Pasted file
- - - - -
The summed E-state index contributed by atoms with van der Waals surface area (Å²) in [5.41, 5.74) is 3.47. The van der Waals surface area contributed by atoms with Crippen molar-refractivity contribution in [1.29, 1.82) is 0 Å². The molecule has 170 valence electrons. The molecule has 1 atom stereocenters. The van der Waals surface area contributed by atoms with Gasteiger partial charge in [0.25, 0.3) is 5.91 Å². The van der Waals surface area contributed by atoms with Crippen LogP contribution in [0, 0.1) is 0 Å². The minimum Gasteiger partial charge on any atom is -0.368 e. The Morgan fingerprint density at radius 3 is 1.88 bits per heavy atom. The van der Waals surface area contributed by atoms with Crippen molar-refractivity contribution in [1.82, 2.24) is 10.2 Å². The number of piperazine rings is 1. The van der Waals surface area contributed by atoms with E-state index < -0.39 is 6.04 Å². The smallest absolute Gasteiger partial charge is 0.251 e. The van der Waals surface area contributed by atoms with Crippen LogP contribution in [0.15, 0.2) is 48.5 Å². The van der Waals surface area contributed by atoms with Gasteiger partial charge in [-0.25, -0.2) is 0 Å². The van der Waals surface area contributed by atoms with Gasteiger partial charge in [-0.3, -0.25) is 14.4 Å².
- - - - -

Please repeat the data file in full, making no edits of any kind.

The summed E-state index contributed by atoms with van der Waals surface area (Å²) in [5.41, 5.74) is 3.47. The van der Waals surface area contributed by atoms with Crippen molar-refractivity contribution in [1.29, 1.82) is 0 Å². The molecule has 170 valence electrons. The molecule has 1 atom stereocenters. The van der Waals surface area contributed by atoms with Gasteiger partial charge in [0.25, 0.3) is 5.91 Å². The van der Waals surface area contributed by atoms with Crippen LogP contribution in [0, 0.1) is 0 Å². The minimum Gasteiger partial charge on any atom is -0.368 e. The Morgan fingerprint density at radius 3 is 1.88 bits per heavy atom. The van der Waals surface area contributed by atoms with Crippen molar-refractivity contribution in [1.82, 2.24) is 10.2 Å². The number of piperazine rings is 1. The van der Waals surface area contributed by atoms with E-state index < -0.39 is 6.04 Å². The smallest absolute Gasteiger partial charge is 0.251 e. The van der Waals surface area contributed by atoms with Crippen LogP contribution in [0.15, 0.2) is 48.5 Å². The van der Waals surface area contributed by atoms with Gasteiger partial charge in [-0.25, -0.2) is 0 Å². The van der Waals surface area contributed by atoms with Gasteiger partial charge in [-0.3, -0.25) is 14.4 Å².